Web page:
There are some various theories as to the origin of varicose veins, and I suspect some of those belong in mythology.
Nevertheless, varicose veins are more likely to show up in women than men, which leads the ‘experts’ to connect the dots, with female hormones being the villain.
Pregnancy increases a woman’s blood volume and increases pressure in her veins, and simultaneously the high level of progesterone would dilate her veins—presumably all over, not just her legs. But if you add this to the pressure of the uterus on her pelvic vein, which transmit further pressure onto the leg veins – this would cause varicose veins. Feasible you must agree!
Menstruation can also be blamed as it can cause pressure, again because of the increase in blood volume prior to the period, which has given us a cause of leg itching during this cursed phase.
If you consider lifestyle as a main factor to vascular problems, you won’t be far from the truth. Smoking interferes with your serum fibrin, which is your blood clotting agent; the one that stops you bleeding to death if you cut your finger while slicing carrots. You might ask why then do you get varicose veins if your blood doesn’t clot, but it seems to be a fact biochemists know, and tell us that degeneration of fibrin will lead to thrombosis.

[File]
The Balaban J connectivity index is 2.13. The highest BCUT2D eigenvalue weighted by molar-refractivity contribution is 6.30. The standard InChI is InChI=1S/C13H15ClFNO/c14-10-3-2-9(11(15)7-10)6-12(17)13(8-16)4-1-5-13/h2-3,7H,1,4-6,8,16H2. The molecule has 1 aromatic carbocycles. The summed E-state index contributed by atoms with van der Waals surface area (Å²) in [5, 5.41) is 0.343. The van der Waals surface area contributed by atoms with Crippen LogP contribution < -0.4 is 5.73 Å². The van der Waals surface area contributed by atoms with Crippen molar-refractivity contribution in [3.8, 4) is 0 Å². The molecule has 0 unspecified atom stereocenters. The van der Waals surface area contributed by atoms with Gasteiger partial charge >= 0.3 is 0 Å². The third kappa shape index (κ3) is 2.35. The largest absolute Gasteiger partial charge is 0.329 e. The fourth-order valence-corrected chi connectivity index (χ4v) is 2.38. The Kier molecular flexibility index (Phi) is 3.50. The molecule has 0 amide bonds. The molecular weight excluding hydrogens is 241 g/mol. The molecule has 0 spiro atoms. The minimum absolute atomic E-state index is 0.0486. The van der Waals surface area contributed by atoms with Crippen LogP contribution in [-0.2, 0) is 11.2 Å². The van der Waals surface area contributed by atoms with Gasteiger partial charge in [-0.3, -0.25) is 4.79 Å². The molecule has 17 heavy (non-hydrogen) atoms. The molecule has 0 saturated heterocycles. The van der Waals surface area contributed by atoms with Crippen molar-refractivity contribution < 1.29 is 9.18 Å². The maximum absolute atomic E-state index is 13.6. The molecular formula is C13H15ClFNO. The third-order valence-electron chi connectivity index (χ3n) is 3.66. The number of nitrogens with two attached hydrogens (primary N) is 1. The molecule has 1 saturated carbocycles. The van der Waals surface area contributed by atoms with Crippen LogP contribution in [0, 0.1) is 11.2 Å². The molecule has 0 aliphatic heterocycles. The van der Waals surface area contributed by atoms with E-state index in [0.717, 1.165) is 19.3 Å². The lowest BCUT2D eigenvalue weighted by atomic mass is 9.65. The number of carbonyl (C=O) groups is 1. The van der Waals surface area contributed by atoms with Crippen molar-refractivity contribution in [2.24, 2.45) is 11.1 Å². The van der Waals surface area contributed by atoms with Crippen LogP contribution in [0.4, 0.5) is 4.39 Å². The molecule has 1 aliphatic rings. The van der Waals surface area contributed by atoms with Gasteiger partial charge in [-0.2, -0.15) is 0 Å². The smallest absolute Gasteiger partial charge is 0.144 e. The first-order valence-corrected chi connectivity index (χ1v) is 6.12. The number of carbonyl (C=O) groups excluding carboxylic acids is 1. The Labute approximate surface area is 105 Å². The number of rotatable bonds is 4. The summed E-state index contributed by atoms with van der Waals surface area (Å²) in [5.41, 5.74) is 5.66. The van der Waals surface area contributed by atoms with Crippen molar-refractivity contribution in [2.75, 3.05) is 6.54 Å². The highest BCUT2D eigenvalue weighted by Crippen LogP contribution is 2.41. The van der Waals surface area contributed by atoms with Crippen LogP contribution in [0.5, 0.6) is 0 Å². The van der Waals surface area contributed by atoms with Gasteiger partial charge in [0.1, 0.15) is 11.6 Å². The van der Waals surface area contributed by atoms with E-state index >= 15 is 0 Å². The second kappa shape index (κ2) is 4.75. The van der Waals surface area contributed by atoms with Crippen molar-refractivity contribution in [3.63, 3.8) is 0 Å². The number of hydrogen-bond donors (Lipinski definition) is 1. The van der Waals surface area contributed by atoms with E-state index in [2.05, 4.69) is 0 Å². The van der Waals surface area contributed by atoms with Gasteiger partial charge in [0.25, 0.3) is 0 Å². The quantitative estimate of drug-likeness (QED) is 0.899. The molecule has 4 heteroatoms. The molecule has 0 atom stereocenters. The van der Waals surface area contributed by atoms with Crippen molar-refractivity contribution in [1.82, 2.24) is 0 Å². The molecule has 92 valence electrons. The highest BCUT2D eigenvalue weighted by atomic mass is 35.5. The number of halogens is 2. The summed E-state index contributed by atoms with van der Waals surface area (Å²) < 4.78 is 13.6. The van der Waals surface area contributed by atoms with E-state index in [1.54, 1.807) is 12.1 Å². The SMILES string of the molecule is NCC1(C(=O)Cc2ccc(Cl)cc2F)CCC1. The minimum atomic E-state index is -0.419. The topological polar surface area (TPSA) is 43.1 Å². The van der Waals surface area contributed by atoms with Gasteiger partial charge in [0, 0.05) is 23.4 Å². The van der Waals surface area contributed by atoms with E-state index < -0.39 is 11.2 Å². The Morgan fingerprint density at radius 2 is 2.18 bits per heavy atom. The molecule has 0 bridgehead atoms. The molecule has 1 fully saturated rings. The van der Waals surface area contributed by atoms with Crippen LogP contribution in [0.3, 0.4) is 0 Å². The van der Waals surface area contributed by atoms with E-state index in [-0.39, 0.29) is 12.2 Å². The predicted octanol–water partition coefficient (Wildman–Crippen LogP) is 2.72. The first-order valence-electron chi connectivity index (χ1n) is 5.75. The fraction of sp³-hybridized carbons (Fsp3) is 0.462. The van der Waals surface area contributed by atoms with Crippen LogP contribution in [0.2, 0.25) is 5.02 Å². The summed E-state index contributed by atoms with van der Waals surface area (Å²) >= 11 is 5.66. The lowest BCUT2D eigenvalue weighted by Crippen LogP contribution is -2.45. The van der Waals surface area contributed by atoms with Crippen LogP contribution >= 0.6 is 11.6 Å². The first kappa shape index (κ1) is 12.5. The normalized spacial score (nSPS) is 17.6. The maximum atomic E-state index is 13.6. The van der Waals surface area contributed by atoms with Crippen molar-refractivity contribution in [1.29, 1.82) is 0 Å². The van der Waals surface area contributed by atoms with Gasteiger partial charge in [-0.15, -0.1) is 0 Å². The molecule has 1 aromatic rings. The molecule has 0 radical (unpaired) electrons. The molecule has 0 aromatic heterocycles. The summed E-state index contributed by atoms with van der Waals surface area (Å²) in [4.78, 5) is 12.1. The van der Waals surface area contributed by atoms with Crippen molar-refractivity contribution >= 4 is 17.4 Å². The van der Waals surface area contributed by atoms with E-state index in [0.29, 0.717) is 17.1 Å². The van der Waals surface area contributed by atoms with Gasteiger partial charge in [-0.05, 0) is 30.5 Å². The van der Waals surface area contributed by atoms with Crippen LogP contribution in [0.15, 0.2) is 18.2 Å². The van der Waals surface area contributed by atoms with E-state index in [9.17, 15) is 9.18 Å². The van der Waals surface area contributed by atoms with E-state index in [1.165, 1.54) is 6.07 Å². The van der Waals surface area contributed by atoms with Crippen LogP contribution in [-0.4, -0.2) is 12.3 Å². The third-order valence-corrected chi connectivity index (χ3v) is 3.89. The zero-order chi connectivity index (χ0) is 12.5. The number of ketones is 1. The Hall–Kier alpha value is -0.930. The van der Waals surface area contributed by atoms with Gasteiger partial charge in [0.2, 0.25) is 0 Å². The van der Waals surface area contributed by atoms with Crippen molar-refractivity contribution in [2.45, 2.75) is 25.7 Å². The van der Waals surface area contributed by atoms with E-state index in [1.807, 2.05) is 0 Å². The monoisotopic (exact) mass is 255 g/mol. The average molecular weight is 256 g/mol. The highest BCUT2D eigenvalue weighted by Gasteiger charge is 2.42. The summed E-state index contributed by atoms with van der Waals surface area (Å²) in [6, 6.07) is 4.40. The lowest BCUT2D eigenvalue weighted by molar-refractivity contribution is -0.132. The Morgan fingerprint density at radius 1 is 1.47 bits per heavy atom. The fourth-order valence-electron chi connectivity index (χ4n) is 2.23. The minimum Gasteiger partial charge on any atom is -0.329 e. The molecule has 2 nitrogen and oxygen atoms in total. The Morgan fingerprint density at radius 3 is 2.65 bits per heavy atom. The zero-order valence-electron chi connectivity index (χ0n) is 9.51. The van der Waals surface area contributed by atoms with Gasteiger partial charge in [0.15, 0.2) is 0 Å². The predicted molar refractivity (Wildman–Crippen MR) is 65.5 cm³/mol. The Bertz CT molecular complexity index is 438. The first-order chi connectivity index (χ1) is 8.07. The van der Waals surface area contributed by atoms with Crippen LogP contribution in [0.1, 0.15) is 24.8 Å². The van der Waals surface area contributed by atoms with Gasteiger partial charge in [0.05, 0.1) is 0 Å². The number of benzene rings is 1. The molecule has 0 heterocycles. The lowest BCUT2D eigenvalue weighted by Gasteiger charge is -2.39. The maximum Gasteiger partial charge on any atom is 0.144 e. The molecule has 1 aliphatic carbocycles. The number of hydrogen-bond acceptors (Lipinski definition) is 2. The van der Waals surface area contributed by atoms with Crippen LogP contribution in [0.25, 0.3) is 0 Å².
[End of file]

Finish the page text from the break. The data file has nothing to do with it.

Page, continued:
Being overweight isn’t directly responsible for varicose veins, but the added burden can add to their severity, apparently more so for those persons who have inherited them through genes – that’s the passed on dodgy leg veins again.
The people who have inherited weak valves in leg veins should know at an early age and those too lazy to investigate dietary or other causes will suffer into old age and eventually have surgery. The object is to take action before they become like a map of a canal system.
How to Stop Varicose Veins by Injections
If the veins are large and troublesome the most recommended method of treatment is sclerotherapy. This is the advice of Doctor Arthur Bertolino of NY University Medical Center.
The optimal dimension recommended for treatment is the width of a ball pen line. If the veins are too small the doctor is unable to insert a needle.
However, if you have many more than just a few on your legs or face, sclerotherapy is usually the best way to go. A small hypodermic needle injects a solution into the vein and the red will disappear almost immediately. But there is a small side effect. You could have a muscle cramp in the lower calf or near the ankle; this is only temporary though and will vanish after a quick massage. It’s not known what the face side effects are(?).